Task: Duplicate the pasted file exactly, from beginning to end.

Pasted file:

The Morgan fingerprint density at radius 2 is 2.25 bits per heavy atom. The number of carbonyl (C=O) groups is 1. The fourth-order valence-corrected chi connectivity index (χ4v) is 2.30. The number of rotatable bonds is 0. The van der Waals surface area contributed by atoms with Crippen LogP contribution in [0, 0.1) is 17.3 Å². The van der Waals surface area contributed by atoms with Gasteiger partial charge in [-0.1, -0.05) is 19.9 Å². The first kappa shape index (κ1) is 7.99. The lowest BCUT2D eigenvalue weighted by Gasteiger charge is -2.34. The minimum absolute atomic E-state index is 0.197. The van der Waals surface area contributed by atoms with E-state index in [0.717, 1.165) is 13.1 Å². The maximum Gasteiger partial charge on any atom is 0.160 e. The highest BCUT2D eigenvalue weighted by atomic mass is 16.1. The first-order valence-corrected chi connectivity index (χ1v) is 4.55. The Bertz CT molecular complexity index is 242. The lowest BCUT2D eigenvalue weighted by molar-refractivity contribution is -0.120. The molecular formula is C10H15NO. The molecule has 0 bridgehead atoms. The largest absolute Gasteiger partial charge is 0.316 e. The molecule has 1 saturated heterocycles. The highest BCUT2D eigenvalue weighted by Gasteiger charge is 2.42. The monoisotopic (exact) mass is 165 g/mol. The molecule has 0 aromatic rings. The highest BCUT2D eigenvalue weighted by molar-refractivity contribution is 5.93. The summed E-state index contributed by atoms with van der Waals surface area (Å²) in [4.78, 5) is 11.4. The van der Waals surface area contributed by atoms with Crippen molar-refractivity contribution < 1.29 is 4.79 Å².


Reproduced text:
The Morgan fingerprint density at radius 2 is 2.25 bits per heavy atom. The number of carbonyl (C=O) groups is 1. The fourth-order valence-corrected chi connectivity index (χ4v) is 2.30. The number of rotatable bonds is 0. The van der Waals surface area contributed by atoms with Crippen LogP contribution in [0, 0.1) is 17.3 Å². The van der Waals surface area contributed by atoms with Gasteiger partial charge in [-0.1, -0.05) is 19.9 Å². The first kappa shape index (κ1) is 7.99. The lowest BCUT2D eigenvalue weighted by Gasteiger charge is -2.34. The minimum absolute atomic E-state index is 0.197. The van der Waals surface area contributed by atoms with E-state index in [0.717, 1.165) is 13.1 Å². The maximum Gasteiger partial charge on any atom is 0.160 e. The highest BCUT2D eigenvalue weighted by atomic mass is 16.1. The first-order valence-corrected chi connectivity index (χ1v) is 4.55. The Bertz CT molecular complexity index is 242. The lowest BCUT2D eigenvalue weighted by molar-refractivity contribution is -0.120. The molecular formula is C10H15NO. The molecule has 0 bridgehead atoms. The largest absolute Gasteiger partial charge is 0.316 e. The molecule has 1 saturated heterocycles. The highest BCUT2D eigenvalue weighted by Gasteiger charge is 2.42. The monoisotopic (exact) mass is 165 g/mol. The molecule has 0 aromatic rings. The highest BCUT2D eigenvalue weighted by molar-refractivity contribution is 5.93. The summed E-state index contributed by atoms with van der Waals surface area (Å²) in [4.78, 5) is 11.4. The van der Waals surface area contributed by atoms with Crippen molar-refractivity contribution < 1.29 is 4.79 Å².